Former TRM head football coach Jamie Riggs, who coached Winton for three years, said Winton’s greatest assets are his toughness, intelligence and spiritual commitment.

“As (Winton) became our quarterback last year, each week he grew in confidence and developed this great courage that allowed him to do what needed to be done for his team,” Riggs said. “In the old days, we just simply described someone like (Winton) as a ‘winner’. I know he will have a great senior year for the Tigers this year and I look forward to watching his development into an outstanding college quarterback.”

Current TRM head football coach Andrew Thomas said even in the short few months he’s known Winton, what always stands out is his work ethic.

“He’s always in early, always asking questions and studying things and wanting to get better,” Thomas said. “He’s the type of leader you need at quarterback. He’s a kid I love having on my team.”

Winton said when it comes to the game of football and for this season his goal is very simple— win.

“I just want to win as many games as possible,” Winton said. “We’re changing offenses this season so I probably won’t get to throw the ball as much, but I’m fine with whatever it takes to win games.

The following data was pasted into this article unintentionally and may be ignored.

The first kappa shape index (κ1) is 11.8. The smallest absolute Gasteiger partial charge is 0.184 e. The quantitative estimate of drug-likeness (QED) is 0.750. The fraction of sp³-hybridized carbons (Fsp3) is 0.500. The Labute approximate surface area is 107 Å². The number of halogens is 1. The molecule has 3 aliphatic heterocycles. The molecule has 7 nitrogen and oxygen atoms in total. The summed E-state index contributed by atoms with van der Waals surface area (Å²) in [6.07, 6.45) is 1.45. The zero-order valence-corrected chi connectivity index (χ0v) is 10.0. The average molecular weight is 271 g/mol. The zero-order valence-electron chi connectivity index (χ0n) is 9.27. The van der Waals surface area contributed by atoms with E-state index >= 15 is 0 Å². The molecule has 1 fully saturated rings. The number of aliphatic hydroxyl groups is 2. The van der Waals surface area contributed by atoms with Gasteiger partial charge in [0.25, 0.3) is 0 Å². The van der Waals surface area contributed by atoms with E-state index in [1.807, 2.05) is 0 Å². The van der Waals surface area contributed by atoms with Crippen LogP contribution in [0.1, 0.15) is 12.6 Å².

“I’ve focused on getting faster and quicker with my feet. In our new offense this season it’s more option stuff, so those are the areas where I really needed to work. Hopefully we get a chance to win the state championship.”

Winton said he plans to study education in college to become an English or history teacher and in the future serve as a quarterback coach and offensive coordinator for a football team.

“Playing college football will open a lot of doors for me,” he said. “I love football and playing it but I’m also interested in coaching. I’ve had coaches who have been instrumental in my life. I’d like to make a difference in young men’s lives like they have for me.”